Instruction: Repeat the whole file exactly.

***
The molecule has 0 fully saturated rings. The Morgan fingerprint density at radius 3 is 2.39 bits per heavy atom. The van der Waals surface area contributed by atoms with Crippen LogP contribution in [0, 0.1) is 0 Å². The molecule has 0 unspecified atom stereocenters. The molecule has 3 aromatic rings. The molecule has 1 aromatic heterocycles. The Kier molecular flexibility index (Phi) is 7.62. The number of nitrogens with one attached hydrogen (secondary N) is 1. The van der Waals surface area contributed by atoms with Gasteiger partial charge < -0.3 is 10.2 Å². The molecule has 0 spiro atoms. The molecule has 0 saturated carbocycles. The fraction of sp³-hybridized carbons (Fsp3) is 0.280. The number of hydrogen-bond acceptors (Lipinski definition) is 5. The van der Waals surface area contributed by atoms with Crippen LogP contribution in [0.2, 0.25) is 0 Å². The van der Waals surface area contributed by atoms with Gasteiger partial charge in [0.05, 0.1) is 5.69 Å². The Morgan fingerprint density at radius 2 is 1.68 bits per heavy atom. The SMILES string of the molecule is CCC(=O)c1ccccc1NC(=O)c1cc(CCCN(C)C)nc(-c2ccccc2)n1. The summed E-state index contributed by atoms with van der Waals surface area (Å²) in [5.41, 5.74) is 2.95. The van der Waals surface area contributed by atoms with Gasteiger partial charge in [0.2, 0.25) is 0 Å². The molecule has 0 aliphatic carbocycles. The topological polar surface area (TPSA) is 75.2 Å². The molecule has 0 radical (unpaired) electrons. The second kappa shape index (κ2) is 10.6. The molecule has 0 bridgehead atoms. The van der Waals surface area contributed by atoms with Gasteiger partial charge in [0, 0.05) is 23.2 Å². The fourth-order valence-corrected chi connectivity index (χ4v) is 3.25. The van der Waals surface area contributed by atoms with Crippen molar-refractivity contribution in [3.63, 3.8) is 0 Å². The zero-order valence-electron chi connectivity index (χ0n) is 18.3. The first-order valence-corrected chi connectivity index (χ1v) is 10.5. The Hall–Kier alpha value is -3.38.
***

The molecule has 0 fully saturated rings. The Morgan fingerprint density at radius 3 is 2.39 bits per heavy atom. The van der Waals surface area contributed by atoms with Crippen LogP contribution in [0, 0.1) is 0 Å². The molecule has 0 unspecified atom stereocenters. The molecule has 3 aromatic rings. The molecule has 1 aromatic heterocycles. The Kier molecular flexibility index (Phi) is 7.62. The number of nitrogens with one attached hydrogen (secondary N) is 1. The van der Waals surface area contributed by atoms with Gasteiger partial charge < -0.3 is 10.2 Å². The molecule has 0 spiro atoms. The molecule has 0 saturated carbocycles. The fraction of sp³-hybridized carbons (Fsp3) is 0.280. The number of hydrogen-bond acceptors (Lipinski definition) is 5. The van der Waals surface area contributed by atoms with Crippen LogP contribution in [0.2, 0.25) is 0 Å². The van der Waals surface area contributed by atoms with Gasteiger partial charge in [0.05, 0.1) is 5.69 Å². The Morgan fingerprint density at radius 2 is 1.68 bits per heavy atom. The SMILES string of the molecule is CCC(=O)c1ccccc1NC(=O)c1cc(CCCN(C)C)nc(-c2ccccc2)n1. The summed E-state index contributed by atoms with van der Waals surface area (Å²) in [5.41, 5.74) is 2.95. The van der Waals surface area contributed by atoms with Gasteiger partial charge in [0.2, 0.25) is 0 Å². The molecule has 0 aliphatic carbocycles. The topological polar surface area (TPSA) is 75.2 Å². The molecule has 0 radical (unpaired) electrons. The second kappa shape index (κ2) is 10.6. The molecule has 0 bridgehead atoms. The van der Waals surface area contributed by atoms with Gasteiger partial charge in [0, 0.05) is 23.2 Å². The fourth-order valence-corrected chi connectivity index (χ4v) is 3.25. The van der Waals surface area contributed by atoms with Crippen molar-refractivity contribution in [3.63, 3.8) is 0 Å². The zero-order valence-electron chi connectivity index (χ0n) is 18.3. The first-order valence-corrected chi connectivity index (χ1v) is 10.5. The Hall–Kier alpha value is -3.38.